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Swedish auto maker Saab could now be shut down completely after Koenigsegg pulled out of a deal to buy it from GM. Another buyer could emerge, but since Saab has only made a profit once in the last 20 years, that seems unlikely.

GM’s woes in revamping its global empire after it went into chapter 11 – it also had to shutter its Saturn brand after that sale fell through, and reversed a decision to sell its Opel/Vauxhall brands – sum up the state of the global auto industry.

The sector as a whole is still way too big and is being protected from the market forces that should bring it back into line.

Capacity in the global auto industry was 20% more than demand during the good times, when sales were rising year after year. Sales have slumped during the credit crisis and the resulting economic downturn, and yet most plants remain open, if partly idled. Companies that rightly should have gone bust have been bailed out by national governments, fearful of the impact of hundreds of thousands of job losses from the auto makers and their myriad of suppliers.

The bet being placed is that global sales growth will eventually return, fueled particularly by demand for new cars in the likes of China, India and Russia.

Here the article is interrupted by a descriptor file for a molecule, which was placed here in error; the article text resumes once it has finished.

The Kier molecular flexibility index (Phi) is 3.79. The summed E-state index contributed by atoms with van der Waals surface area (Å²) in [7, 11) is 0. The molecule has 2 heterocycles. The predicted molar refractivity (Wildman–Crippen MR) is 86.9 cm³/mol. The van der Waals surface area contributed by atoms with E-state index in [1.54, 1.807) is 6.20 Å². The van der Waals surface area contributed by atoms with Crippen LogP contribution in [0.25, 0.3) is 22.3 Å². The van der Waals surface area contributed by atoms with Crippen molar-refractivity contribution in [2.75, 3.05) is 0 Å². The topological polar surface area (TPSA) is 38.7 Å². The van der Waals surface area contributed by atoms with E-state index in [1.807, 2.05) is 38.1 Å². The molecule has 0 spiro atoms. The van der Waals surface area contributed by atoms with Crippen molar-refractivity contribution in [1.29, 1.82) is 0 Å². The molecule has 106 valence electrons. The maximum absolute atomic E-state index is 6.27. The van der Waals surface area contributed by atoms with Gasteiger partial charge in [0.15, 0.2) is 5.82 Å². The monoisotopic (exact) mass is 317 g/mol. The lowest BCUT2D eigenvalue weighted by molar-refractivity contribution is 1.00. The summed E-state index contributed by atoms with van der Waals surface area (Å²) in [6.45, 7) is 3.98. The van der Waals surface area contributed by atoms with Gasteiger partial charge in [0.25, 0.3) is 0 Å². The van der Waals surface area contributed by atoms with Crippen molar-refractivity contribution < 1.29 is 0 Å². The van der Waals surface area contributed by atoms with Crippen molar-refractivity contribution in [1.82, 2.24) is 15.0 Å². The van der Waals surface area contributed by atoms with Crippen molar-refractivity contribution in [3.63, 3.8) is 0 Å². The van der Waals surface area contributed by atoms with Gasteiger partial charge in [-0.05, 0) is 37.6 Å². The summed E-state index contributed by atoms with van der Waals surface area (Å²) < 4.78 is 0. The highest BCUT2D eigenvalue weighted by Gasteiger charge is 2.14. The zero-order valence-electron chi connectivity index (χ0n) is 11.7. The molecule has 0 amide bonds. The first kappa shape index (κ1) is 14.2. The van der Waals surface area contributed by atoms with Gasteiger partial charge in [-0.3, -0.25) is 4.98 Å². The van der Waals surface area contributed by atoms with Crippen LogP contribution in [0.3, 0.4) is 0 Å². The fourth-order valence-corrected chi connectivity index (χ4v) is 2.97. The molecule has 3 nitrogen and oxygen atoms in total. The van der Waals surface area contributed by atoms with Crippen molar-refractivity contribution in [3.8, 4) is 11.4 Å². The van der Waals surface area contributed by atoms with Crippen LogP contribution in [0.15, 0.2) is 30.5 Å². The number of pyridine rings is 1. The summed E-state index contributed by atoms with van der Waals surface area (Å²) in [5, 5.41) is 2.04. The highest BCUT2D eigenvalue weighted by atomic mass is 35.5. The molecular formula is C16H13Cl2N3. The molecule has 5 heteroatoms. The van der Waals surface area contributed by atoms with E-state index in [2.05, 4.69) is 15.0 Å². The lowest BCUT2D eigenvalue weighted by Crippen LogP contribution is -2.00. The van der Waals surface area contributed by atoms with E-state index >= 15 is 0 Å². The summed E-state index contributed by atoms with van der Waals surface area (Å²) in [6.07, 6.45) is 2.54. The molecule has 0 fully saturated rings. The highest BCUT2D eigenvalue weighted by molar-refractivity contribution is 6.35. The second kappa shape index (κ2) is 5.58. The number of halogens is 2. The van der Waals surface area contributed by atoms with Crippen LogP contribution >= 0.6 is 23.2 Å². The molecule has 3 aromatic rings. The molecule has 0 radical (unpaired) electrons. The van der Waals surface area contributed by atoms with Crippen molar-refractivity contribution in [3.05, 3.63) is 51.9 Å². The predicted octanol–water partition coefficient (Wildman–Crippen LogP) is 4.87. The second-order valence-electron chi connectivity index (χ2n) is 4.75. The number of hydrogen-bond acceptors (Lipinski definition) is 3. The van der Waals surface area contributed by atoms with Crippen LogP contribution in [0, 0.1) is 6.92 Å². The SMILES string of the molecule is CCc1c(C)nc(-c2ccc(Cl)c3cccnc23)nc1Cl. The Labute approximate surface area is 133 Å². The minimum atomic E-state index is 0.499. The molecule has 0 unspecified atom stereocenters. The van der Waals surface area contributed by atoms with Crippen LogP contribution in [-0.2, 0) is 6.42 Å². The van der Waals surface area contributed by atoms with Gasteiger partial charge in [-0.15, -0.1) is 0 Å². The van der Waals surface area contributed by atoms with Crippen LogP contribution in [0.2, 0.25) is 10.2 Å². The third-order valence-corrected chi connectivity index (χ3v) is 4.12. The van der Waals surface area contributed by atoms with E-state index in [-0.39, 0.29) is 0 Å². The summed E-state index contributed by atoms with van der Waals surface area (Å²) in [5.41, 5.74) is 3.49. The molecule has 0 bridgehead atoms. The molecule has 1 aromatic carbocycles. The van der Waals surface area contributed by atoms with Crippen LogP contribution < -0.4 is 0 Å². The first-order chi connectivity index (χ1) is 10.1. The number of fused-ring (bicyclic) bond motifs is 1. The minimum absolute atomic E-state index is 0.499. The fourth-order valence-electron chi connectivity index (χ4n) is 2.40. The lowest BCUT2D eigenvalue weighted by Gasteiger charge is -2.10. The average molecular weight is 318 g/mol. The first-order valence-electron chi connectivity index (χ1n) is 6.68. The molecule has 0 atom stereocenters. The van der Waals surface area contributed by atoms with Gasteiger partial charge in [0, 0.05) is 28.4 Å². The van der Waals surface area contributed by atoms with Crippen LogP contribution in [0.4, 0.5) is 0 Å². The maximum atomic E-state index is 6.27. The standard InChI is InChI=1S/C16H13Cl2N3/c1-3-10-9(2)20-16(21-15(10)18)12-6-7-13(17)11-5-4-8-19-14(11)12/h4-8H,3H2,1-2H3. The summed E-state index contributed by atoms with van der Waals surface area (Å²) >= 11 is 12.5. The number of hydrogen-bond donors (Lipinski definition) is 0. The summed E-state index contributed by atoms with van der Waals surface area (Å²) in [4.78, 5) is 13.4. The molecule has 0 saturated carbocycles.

Growth is likely to return, but it is unlikely to be enough to fill all the excess capacity that stubbornly remains in the market, supported by taxpayers’ millions. And it has to be remembered that the industry is going through a fundamental change as environmental issues push demand towards smaller, lighter, fuel-efficient cars – cars that make less money for the manufacturers.

The auto industry has a history of being supported by governments because of the number of people it employs and because the exports help a country’s trade balance. But at some point it has to face the same market forces that dictate the size of other industries. The UK accepted this in the 1990s, letting Rover die in the hands of a foreign owner, rather than pouring in millions more of taxpayers money. Other countries need to follow suit, and other brands need to go the way of Saturn and possibly Saab.

The fact is, large swathes of the industry should be on the scrapheap. So governments and manufacturers need to face the reality that what is needed is a smaller, sleeker industry capable of driving its own growth and profits.

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